If you’ve ever read an Icelandic newspaper, it may have surprised you just how strange the style of language used is. Words seem to be out of order and the vocabulary seems unnecessarily advanced.
Apart from using the stricter style that formal written Icelandic uses, newspapers also do the following:
- In headlines, they will often drop the subject, saying just “Eats cake” instead of “Pétur eats cake”.
- They really like changing the word order of the sentence, in particular they will place the verb in the first position. As an example, they might say “Says Pétur that he is thirsty” instead of “Pétur says that he is thirsty”. There is no reason for doing this apart from sounding more formal and “newspaper-like”.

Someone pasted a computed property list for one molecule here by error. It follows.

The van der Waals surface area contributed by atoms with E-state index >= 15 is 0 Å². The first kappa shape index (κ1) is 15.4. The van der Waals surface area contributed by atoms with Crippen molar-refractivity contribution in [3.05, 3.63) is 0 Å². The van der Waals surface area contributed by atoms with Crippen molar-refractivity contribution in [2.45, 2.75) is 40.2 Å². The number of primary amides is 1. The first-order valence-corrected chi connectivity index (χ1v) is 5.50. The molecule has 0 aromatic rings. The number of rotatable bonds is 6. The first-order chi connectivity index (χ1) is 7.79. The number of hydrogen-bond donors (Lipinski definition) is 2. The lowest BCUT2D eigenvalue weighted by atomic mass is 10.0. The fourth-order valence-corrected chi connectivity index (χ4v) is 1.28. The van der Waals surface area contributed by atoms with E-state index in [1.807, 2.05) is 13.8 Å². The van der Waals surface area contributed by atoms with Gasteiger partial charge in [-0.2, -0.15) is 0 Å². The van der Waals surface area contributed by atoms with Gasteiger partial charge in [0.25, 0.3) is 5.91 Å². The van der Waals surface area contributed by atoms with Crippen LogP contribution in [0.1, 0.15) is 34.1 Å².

Newsanchors will also use this style of Icelandic when announcing the news, since they’re reading from a piece of paper.
While you should learn to understand this style of Icelandic, you rarely have a reason to write like this yourself, and you should most definitely not try to speak like this.
These examples are from the article Villikettirnir fá lagalega stöðu from Fréttablaðið.
- „Nefnir Arndís fyrsta verkefni félagsins...“ In this example, they have placed the verb in the first position. In spoken Icelandic, this would be „Arndís nefnir fyrsta verkefni félagsins“.
- „Staða þeirra hefur verið mjög bágborin í gegnum tíðina.“ The word bágborin is almost never used in spoken Icelandic, so this is an example of the use of a formal variety of Icelandic.
- „Tekið er á móti umsóknum í gegnum síma.“ instead of „Það er tekið á móti umsóknum í gegnum síma.“
- „... að því er Reuters greinir frá.“ The phrase „að því er“ is one example of a phrase that you’ll only see in newspapers.